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    Dangers of hiring fixed-term staff under vague conditions

    By Ivan Israelstam

      

    In cases where a job itself is permanent, it is dangerous to employ staff on anything but a permanent contract. In the first instance, this is fixed because the Labour Relations Act provides for fixed-term employees to have a reasonable expectation of renewal of their contracts at the expiry date. And secondly, case law has gradually narrowed down those circumstances under which an employment agreement can legitimately be accepted as a limited duration contract with no prospects of renewal.

    In the case of Numsa obo Majoro and others v Purple Moss 1309 t/a Kopano Thermal Insulation (2008, 4 BALR 342), the six employees of Purple Moss, a labour broker, were placed at a client on limited-duration contracts. After a strike, the client informed the labour broker it no longer required the services of the six labour broker employees.

    The labour broker therefore gave its six employees notice, invoking a clause in their employment contracts that effectively allowed the contracts to terminate automatically when the broker's client no longer required the services of the workers.

    The trade union alleged these terminations were unfair because:

    • The employees had been told their temporary employment was for a period of six months (even though the contracts they signed had not mentioned this), and that thereafter they would become permanent employees of the labour broker.

          

    Aggravating matters was that after termination of the workers' employment, other employees were employed in their place.

    • The employees had been required to sign the fixed-term contracts without being allowed to read them first.
    • Their letter of termination did not refer to the limited duration nature of their contract, and gave no reason for the termination of employment.

             

    The employer contended that the termination did not constitute a dismissal, but an agreed termination of a contract, as a result of a circumstance envisaged at the outset in the employment contract. Those circumstances were that the client had decided it no longer required the services of the employees.
           
    The arbitrator assigned by the Metal and Engineering Industry Bargaining Council (MEIBC) found:

    • Sections 4 and 5 of the Basic Conditions of Employment Act (BCEA) prohibit the provisions of an employment contract from diminishing an employee's rights granted by any law.
    • The metal and engineering industry regulations require limited duration contracts to specify the end date of the contract.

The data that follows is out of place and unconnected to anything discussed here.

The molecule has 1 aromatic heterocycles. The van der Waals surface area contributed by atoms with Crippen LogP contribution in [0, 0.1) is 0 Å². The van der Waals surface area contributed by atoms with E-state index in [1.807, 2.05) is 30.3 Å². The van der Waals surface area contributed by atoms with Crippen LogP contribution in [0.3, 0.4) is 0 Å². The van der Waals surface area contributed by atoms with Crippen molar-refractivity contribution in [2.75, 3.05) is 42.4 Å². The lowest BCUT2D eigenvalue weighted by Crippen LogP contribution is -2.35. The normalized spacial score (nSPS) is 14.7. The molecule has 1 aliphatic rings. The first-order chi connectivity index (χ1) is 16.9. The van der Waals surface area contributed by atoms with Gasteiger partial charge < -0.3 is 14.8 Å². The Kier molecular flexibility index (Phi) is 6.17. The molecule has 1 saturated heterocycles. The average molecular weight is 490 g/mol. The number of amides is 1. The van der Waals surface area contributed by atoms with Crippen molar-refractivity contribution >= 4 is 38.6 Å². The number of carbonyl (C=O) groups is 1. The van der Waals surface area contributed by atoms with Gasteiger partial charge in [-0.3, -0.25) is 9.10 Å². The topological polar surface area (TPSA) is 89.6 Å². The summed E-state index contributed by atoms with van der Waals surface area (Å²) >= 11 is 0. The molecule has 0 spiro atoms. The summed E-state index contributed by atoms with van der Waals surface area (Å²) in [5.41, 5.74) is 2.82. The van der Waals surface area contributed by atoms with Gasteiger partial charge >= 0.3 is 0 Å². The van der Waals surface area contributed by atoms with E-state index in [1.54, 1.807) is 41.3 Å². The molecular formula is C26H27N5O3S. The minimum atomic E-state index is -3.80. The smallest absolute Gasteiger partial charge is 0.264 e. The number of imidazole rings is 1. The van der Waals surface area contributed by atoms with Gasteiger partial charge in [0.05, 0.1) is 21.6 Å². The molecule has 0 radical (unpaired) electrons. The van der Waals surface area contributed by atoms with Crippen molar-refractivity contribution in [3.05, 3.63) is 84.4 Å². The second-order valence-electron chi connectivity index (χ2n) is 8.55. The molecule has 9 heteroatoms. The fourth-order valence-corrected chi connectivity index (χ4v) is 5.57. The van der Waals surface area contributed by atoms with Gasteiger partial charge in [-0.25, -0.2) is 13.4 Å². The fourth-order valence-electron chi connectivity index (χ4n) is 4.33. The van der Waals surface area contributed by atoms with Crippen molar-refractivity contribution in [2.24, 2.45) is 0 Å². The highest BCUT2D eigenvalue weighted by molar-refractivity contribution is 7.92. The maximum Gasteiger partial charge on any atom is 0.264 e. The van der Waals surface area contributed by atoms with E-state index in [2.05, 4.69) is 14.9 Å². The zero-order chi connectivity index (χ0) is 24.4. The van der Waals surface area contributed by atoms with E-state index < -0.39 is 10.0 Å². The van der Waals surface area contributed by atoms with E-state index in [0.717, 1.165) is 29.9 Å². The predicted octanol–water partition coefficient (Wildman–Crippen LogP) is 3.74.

• Section 29(1)(m) of the BCEA requires limited duration contracts to specify the end date of the contract.

      

    In fact, I believe that the arbitrator has exaggerated here, as this section merely requires that, where employment is for a "specified period", the contract must contain the date when the employment is to terminate. The section does not say that all limited period employment contracts must have end dates. That is, the BCEA does not prohibit employment contracts where the end of the contract is determined by an event instead of a specific date.

    But the arbitrator goes on to state it is not right for employment contracts to contain agreements as to the end of the contract, unless the end date is specified in the contract. She argues this reduces the employment security of the employee, who due to the uncertainty as to the end date of employment is unable to manage his/her financial affairs properly, or to know whether to seek other employment or not. The arbitrator deemed the limited duration clauses in the employees' contracts to be invalid.

    She deemed the employees to have been employed permanently, and the termination of their employment unfair! This finding followed a similar decision made by the Labour Court in the case of Saccawu and others v Primeserv (2007, 1 BLLR 78).

    The arbitrator in the Purple Moss case found the dismissals to be unfair, and ordered the employer to pay each employee compensation equal to 12 months' remuneration. The key finding of the arbitrator was that, where a limited duration contract does not specify an end date, the employees are deemed to be permanent.

    In the light of the above employers need to:

    • Re-look at their limited-duration employment contracts
    • Proceed with great caution where they are unable to insert specific end dates into such contracts
    • Get advice from a reputable labour law expert, especially where they need to find out how to word limited duration contracts in circumstances where they are unable to specify end dates.

     

    Ivan Israelstam is chief executive of Labour Law Management Consulting. He can be contacted on 0110- 888-7944 or This email address is being protected from spambots. You need JavaScript enabled to view it.

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